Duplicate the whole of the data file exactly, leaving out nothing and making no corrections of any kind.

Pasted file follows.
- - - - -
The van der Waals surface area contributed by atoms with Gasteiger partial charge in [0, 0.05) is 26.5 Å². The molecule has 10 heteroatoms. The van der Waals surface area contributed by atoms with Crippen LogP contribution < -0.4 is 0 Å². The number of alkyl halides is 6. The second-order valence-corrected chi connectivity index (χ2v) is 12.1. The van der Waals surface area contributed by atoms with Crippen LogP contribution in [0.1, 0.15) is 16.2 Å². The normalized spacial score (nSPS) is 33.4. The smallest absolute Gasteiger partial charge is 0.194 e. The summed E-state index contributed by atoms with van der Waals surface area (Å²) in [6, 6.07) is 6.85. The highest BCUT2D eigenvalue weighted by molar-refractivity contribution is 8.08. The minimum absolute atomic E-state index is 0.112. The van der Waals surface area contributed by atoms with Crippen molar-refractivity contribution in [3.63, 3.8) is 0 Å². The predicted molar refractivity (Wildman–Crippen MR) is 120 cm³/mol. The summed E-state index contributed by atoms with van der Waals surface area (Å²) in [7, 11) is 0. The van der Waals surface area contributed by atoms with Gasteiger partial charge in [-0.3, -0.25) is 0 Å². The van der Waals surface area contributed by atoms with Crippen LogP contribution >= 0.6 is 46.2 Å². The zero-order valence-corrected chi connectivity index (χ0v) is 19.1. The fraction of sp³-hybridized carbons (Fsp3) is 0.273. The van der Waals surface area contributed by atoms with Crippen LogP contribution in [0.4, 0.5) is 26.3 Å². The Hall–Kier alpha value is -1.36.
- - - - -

The van der Waals surface area contributed by atoms with Gasteiger partial charge in [0, 0.05) is 26.5 Å². The molecule has 10 heteroatoms. The van der Waals surface area contributed by atoms with Crippen LogP contribution < -0.4 is 0 Å². The number of alkyl halides is 6. The second-order valence-corrected chi connectivity index (χ2v) is 12.1. The van der Waals surface area contributed by atoms with Crippen LogP contribution in [0.1, 0.15) is 16.2 Å². The normalized spacial score (nSPS) is 33.4. The smallest absolute Gasteiger partial charge is 0.194 e. The summed E-state index contributed by atoms with van der Waals surface area (Å²) in [6, 6.07) is 6.85. The highest BCUT2D eigenvalue weighted by molar-refractivity contribution is 8.08. The minimum absolute atomic E-state index is 0.112. The van der Waals surface area contributed by atoms with Crippen molar-refractivity contribution in [3.63, 3.8) is 0 Å². The predicted molar refractivity (Wildman–Crippen MR) is 120 cm³/mol. The summed E-state index contributed by atoms with van der Waals surface area (Å²) in [7, 11) is 0. The van der Waals surface area contributed by atoms with Gasteiger partial charge in [-0.3, -0.25) is 0 Å². The van der Waals surface area contributed by atoms with Crippen LogP contribution >= 0.6 is 46.2 Å². The zero-order valence-corrected chi connectivity index (χ0v) is 19.1. The fraction of sp³-hybridized carbons (Fsp3) is 0.273. The van der Waals surface area contributed by atoms with Crippen LogP contribution in [0.4, 0.5) is 26.3 Å². The Hall–Kier alpha value is -1.36.